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NSERC Presents 2 Minutes With Sylvain Moineau
Department of Biochemistry, Microbiology and Bioinformatics,
Université Laval


Summary

Video Name

2 Minutes with Sylvain Moineau

Author

NSERC Communications

Duration

3:23

Release Date

February 3, 2014

Description

Producing award-winning cheese depends on a producer’s ability to control the emergence of bacteriophages (viruses that infect bacteria) in the milk fermentation process. For Agropur coopérative, that meant partnering with microbiologist Dr. Sylvain Moineau, a Canada Research Chair in Bacteriophages at Université Laval and one of the world’s leading experts on bacteriophages. Dr. Moineau also won one of NSERC's Synergy Awards for Innovation in 2013.

Transcript
Sylvain Moineau

Viruses are probably one of the best-kept secrets in biology. They’re the most abundant biological entities on the planet. Among them are some viruses that specifically infect bacteria. They’re known as bacteriophages. We’re working with Agropur to try to understand how these viruses, or phages, adversely affect dairy fermentations. After coming back to Laval University, I started contacting various Canadian dairy companies.

Michel Pouliot

At the time, we were making our starter cultures in a more artisan fashion, but that approach couldn’t keep up with our growing needs and capacities. We wanted to move toward a more modern system, and we needed expertise. Once cheese production capacity reaches a certain level, a system is needed for managing the risk posed by phages so that the best starters can be used as often as possible, to ensure that the cheese is always of the highest quality.

When we detect an event or some minor issue or problem in starter activity, we send samples to Dr. Moineau at Laval University. It’s really like a continuous loop running between the factory and the scientist who’s checking whether there are any viruses present that are harmful to us. What we do is manage that risk. We make different starters, ones that aren’t sensitive, or we introduce resistant strains that go back to the cheese factory.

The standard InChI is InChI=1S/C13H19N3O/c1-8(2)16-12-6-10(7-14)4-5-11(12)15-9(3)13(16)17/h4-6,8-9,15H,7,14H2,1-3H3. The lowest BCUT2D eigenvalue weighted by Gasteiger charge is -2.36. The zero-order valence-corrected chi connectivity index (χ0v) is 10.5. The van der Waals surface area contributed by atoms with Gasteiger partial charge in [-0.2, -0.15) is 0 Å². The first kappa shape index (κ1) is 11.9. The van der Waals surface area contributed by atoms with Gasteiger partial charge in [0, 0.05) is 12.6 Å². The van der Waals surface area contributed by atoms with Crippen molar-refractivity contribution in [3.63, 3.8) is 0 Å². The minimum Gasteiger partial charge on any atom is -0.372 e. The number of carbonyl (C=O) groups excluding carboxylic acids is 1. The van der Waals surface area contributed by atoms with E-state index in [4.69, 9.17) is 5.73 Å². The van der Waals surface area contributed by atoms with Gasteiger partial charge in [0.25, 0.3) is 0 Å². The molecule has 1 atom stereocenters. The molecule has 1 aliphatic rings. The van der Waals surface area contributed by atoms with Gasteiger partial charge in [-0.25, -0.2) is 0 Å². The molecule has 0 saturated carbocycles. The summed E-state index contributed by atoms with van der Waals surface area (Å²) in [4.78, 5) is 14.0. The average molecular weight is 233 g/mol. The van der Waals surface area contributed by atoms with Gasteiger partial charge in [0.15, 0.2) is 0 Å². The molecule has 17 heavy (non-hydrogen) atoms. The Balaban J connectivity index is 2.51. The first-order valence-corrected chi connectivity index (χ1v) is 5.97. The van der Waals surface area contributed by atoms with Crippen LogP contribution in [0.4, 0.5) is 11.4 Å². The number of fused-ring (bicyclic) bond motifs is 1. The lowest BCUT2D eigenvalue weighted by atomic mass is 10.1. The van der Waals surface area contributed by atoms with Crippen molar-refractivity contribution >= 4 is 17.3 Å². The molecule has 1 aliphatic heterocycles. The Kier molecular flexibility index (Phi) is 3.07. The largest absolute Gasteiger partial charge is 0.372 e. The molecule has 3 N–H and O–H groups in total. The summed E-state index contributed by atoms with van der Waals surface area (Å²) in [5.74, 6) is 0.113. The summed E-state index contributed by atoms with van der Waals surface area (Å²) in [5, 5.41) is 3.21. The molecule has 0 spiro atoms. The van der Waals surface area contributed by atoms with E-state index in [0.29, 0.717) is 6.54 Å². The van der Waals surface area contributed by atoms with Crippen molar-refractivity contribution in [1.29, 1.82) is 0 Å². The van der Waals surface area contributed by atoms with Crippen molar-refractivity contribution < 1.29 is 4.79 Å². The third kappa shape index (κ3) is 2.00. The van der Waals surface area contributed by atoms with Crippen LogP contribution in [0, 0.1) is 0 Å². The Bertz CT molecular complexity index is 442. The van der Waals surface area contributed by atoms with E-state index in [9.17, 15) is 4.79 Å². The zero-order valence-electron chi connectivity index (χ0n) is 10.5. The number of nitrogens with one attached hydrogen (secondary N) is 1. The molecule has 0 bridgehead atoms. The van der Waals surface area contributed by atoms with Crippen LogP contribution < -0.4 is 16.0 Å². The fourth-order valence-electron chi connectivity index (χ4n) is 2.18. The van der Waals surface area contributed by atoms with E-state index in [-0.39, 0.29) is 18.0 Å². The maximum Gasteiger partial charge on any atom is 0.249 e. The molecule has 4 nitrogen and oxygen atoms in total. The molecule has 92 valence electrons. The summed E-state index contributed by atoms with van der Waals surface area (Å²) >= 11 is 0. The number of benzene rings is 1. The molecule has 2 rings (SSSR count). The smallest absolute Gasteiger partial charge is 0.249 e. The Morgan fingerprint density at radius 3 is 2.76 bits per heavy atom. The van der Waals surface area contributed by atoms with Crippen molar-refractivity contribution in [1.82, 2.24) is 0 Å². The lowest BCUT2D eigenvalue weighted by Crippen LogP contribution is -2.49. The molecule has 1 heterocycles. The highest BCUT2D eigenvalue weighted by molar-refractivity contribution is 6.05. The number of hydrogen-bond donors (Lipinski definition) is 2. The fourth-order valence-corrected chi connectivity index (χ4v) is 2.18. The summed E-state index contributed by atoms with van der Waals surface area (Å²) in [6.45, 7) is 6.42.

Sylvain Moineau

One of our key successes with Agropur is the very fact that we were able to take what we’d done in the lab, that worked very well in the lab, and scale it up for industry. We went from a few millilitres of milk, to litres, and then to millions of litres. We’re pretty proud of that.

Michel Pouliot

These partnerships should be looked at more like this: there’s the R, which is on the academic side, and the D, which is more on the industrial side. It’s a match made in heaven. People work together very closely. Academic scientists factor in or learn about real-life industrial conditions, and industrial scientists get information and keep up with the latest findings through close contact with academic researchers.

Sylvain Moineau

Without NSERC’s support, this collaboration with Agropur definitely would never have happened. We’ve been working with Agropur Co-op for 17 years now. It’s been a fantastic collaboration so far, and even after all this time we still enjoy working together.

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